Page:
Thousands of 9/11 victims' relatives, survivors, rescuers and others are expected to gather Monday at the World Trade Center to remember the deadliest terror attack on American soil.
Sixteen years later, the quiet rhythms of commemoration have become customs: a recitation of all the names of the dead, moments of silence and tolling bells, and two powerful light beams that shine through the night.
Yet each ceremony also takes on personal touches. Over the years, some name-readers have added messages ranging from the universal ("the things we think separate us really don't we're all part of this one Earth") to the personal ("I love you and miss you. Go Packers!").
"Thank you, New York, for continuing to honor the victims of 9/11 and the privilege of reading their names," Judy Bram Murphy added last year. She lost her husband, Brian Joseph Murphy.
Nearly 3,000 people died when hijacked planes slammed into the trade center, the Pentagon and a field near Shanksville, Pennsylvania, on September 11, 2001, hurling America into a new consciousness of the threat of global terrorism.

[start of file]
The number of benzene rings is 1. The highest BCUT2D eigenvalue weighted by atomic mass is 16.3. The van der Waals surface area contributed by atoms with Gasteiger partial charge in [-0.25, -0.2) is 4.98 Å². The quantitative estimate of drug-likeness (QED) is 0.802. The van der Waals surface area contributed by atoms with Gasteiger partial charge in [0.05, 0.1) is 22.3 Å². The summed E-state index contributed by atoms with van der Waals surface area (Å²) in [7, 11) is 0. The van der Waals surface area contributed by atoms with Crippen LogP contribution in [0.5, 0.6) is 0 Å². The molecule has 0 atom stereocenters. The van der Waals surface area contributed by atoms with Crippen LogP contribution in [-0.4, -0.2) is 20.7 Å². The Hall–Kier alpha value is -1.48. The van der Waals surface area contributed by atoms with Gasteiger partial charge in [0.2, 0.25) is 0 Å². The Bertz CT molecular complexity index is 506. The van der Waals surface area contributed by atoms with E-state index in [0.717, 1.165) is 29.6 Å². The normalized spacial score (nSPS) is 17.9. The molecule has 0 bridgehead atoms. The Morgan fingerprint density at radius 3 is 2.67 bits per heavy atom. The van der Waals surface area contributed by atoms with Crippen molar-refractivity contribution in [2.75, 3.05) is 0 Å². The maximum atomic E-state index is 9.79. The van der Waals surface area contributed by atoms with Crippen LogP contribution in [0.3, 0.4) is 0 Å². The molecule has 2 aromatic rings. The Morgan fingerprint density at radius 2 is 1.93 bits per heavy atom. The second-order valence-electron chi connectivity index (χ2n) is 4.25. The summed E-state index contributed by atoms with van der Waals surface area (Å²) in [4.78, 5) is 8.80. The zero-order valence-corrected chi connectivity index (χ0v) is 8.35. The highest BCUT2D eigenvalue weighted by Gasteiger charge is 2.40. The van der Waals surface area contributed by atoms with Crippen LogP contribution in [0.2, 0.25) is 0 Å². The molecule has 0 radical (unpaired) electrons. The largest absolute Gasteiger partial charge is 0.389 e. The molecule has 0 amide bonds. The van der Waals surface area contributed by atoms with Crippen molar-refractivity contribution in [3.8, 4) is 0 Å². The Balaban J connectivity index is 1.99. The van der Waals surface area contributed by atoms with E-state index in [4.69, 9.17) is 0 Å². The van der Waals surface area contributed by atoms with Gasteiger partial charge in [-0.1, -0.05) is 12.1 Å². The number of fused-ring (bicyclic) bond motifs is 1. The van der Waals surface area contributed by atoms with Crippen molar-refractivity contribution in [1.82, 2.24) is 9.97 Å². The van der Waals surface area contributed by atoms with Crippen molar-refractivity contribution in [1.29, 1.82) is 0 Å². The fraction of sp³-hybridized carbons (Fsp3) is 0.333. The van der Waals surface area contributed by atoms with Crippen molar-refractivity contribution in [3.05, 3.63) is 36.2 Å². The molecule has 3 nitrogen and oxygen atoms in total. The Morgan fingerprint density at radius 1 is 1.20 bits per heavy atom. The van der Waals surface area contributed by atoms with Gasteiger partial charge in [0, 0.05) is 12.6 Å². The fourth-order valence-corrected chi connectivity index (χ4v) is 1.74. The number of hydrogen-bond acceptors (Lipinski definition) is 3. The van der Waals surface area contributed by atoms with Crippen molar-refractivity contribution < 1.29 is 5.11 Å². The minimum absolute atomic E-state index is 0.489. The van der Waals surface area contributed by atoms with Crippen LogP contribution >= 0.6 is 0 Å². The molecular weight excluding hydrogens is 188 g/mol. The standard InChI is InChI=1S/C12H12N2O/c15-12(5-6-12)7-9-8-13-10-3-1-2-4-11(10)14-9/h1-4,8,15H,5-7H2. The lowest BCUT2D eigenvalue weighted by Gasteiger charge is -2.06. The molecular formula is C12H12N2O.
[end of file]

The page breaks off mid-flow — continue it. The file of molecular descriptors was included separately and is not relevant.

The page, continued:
President Donald Trump, a native New Yorker observing the anniversary for the first time as the nation's leader, is scheduled to observe a moment of silence at about the time the first airplane hit. The White House said he is to be joined by first lady Melania Trump.
He also planned to participate in a 9/11 observance at the Pentagon. Defense Secretary Jim Mattis and Gen. Joseph Dunford, chairman of the Joint Chiefs of Staff, are hosting a private observance for victims' relatives there at 9:11 a.m.
After the names are read at that ceremony, there's a public observance, with a wreath-laying and remarks.
Vice President Mike Pence and US Secretary of the Interior Ryan Zinke are scheduled to deliver remarks at the Flight 93 National Memorial near Shanksville.
It's on the rural field where one of the airliners crashed after passengers and crew fought to wrest control away from the terrorists who'd hijacked it and were heading for Washington.